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5 April 2011 The SEMATECH Berkeley MET: extending EUV learning down to 16nm half pitch
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Several high-performing resists identified in the past two years have been exposed at the 0.3-numerical-aperture (NA) SEMATECH Berkeley Microfield Exposure Tool (BMET) with an engineered dipole illumination optimized for 18-nm half pitch. Five chemically amplified platforms were found to support 20-nm dense patterning at a film thickness of approximately 45 nm. At 19-nm half pitch, however, scattered bridging kept all of these resists from cleanly resolving larger areas of dense features. At 18-nm half pitch, none of the resists were are able to cleanly resolve a single line within a bulk pattern. With this same illumination a directly imageable metal oxide hardmask showed excellent performance from 22-nm half pitch to 17-nm half pitch, and good performance at 16-nm half pitch, closely following the predicted aerial image contrast. This indicates that observed limitations of the chemically amplified resists are indeed coming from the resist and not from a shortcoming of the exposure tool. The imageable hardmask was also exposed using a Pseudo Phase-Shift-Mask technique and achieved clean printing of 15-nm half pitch lines and modulation all the way down to the theoretical 12.5-nm resolution limit of the 0.3-NA SEMATECH BMET.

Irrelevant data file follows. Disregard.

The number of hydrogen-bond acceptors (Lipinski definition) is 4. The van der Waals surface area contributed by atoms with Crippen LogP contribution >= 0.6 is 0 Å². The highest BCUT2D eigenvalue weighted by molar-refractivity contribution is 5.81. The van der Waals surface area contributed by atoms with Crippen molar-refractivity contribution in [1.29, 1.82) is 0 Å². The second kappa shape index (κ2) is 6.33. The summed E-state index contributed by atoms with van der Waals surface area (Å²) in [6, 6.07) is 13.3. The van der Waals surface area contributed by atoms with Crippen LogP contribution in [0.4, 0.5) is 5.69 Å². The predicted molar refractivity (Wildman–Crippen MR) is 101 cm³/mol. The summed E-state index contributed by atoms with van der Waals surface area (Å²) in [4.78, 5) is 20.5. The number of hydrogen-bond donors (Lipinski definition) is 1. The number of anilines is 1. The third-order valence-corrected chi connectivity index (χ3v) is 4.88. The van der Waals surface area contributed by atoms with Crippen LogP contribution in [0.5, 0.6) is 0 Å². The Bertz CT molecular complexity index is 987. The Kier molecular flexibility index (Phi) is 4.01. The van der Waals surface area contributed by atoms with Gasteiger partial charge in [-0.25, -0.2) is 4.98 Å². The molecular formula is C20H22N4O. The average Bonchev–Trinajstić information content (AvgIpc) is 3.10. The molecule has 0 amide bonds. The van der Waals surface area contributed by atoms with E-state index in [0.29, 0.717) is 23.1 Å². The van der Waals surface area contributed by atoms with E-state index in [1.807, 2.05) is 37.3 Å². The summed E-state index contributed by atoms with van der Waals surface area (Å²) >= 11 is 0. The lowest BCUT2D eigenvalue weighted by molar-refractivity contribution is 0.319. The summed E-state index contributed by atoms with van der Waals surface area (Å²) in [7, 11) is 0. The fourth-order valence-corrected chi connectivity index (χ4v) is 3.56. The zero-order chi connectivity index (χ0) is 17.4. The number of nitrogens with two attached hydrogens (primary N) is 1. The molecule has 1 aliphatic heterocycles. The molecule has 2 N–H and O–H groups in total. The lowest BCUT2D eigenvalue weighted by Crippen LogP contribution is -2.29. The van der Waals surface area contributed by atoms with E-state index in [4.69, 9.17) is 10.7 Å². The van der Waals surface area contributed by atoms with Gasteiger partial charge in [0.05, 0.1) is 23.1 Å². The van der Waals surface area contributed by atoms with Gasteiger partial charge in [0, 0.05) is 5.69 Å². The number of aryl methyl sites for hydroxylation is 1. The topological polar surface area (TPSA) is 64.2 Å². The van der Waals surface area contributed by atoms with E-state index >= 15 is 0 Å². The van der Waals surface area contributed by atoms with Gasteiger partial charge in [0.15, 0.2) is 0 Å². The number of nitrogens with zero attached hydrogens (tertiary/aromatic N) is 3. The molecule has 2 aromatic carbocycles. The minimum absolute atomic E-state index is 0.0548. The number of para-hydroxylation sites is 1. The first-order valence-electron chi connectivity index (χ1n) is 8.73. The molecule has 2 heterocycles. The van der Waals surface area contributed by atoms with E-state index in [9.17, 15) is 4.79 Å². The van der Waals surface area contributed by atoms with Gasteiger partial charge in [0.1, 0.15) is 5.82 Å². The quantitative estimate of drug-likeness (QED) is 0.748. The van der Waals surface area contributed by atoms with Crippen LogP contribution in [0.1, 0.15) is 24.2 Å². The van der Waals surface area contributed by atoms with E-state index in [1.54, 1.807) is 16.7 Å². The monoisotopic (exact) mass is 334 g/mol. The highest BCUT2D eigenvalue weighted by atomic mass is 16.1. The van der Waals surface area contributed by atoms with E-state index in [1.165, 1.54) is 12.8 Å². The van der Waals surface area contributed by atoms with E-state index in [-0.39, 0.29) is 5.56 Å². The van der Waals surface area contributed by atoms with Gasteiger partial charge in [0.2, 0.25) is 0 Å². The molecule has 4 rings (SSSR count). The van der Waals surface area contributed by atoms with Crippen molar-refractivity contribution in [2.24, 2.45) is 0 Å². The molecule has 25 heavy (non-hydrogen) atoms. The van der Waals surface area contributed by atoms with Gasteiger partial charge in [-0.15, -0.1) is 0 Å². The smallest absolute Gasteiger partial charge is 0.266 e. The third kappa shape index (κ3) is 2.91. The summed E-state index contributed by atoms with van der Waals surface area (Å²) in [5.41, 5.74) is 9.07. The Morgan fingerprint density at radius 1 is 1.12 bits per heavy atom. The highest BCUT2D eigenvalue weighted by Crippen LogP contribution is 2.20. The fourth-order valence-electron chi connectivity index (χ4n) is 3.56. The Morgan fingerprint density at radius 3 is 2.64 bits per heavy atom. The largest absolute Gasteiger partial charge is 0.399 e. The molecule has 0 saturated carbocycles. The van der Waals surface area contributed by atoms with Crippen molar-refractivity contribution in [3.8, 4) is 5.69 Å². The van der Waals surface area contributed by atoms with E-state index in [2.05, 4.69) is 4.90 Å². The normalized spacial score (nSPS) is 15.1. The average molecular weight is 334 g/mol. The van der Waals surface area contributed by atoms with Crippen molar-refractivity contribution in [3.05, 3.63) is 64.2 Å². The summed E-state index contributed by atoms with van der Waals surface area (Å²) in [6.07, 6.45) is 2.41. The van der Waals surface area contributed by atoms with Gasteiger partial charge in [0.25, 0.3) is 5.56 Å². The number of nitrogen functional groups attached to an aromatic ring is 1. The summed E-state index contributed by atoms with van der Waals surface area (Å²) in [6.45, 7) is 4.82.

© (2011) COPYRIGHT Society of Photo-Optical Instrumentation Engineers (SPIE). Downloading of the abstract is permitted for personal use only.
Christopher N. Anderson, Lorie Mae Baclea-An, Paul E. Denham, Simi A. George, Kenneth A. Goldberg, Michael S. Jones, Nathan S. Smith, Thomas I. Wallow, Warren Montgomery, and Patrick P. Naulleau "The SEMATECH Berkeley MET: extending EUV learning down to 16nm half pitch", Proc. SPIE 7969, Extreme Ultraviolet (EUV) Lithography II, 79690R (5 April 2011);

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